My apologies on the radio silence, but I learned over the weekend of a good friend passing, and I figured it would be appropriate for me to take the opportunity to write a eulogy for my friend, seeing as we had known one another for some 14 years. I hope you'll indulge my sharing it with the wider world, as my friend passing really should not be allowed to have transpired without a few brief words:
"What the caterpillar calls the end of the world, the master calls a butterfly." Such were the words of inspirational author Richard Bach.
And such are the words I would choose to characterize the passing of my old and dear friend, OS/2. Born in 1987 out of the need to be able to do more than one thing on the personal computer at once, OS/2 -- more commonly known by his close friends as "Warp" -- was for many years the darling of our extended operating system family here at IBM. Known by friends and family alike to be capable of juggling dozens of complex, multithreaded applications with true preemptive multitasking, OS/2 had the unique ability to recover from the most severe application failures, at a time when so often in such circumstances the only real option was to hit CTRL-ALT-DELETE.
I remember with great fondness how so many of us within IBM worked to reintroduce our good buddy "Warp" to the wider world in 1994 at the Comdex trade show in Las Vegas. I'll never forget with beaming pride at seeing Warp's name spread across everything from large Jumbotron screens to coffee mugs, as those of us in IBM who had helped raise and nurture him from birth worked diligently to explain to the busy Comdex hoards why OS/2 was the only real industrial-strength 32-bit operating system, and why he could be counted on to help you run your business through thick and thin.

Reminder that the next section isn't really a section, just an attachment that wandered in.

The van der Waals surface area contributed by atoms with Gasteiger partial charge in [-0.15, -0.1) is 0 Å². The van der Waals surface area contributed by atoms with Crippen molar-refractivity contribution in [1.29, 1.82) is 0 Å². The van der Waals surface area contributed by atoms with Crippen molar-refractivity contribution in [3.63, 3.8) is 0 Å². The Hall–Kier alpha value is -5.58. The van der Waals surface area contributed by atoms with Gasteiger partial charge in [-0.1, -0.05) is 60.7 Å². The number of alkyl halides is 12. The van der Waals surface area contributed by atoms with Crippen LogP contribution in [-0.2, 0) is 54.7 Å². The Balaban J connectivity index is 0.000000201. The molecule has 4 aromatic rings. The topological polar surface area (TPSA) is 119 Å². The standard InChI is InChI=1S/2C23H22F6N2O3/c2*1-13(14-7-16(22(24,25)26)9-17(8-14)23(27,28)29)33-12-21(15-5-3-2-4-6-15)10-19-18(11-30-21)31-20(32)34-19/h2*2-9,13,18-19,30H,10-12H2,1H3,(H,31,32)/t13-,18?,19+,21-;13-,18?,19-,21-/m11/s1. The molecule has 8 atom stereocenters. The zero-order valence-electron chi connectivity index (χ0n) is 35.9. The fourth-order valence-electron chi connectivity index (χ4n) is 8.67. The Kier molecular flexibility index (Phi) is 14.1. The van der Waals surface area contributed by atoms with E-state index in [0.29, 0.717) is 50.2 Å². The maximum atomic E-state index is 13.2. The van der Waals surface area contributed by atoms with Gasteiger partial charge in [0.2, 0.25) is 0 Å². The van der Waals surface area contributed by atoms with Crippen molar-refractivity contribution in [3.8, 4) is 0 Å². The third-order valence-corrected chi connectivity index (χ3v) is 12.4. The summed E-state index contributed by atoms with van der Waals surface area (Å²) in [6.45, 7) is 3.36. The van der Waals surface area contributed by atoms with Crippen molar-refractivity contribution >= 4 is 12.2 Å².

Although OS/2 had a warm, visually appealing exterior, those who knew him best recognize that beauty is only skin deep, and it was Warp's underlying interior and depth that really distinguished him from other, less sophisticated operating systems. His object-oriented composure and underlying System Object Model (SOM) made OS/2 one of those friends you knew you could depend on. With OS/2, if you dragged an object icon across the desktop, you knew SOM would track the movement and record the object's new position. In short, OS/2 always did what he said he was going to do. You could count on him like you couldn't count on anybody else.
OS/2 probably exerted his most significant influence behind the scenes, particularly in financial institutions. Chances are, if you ever used an automated teller machine, you encountered OS/2 firsthand -- whether you realized it or not. He also helped numerous other industries, and ultimately had a diverse career with global impact.
OS/2 is survived by several family members, including two brothers, Unix and Linux, with the latter expected to take over some of his older brother's former responsibilities.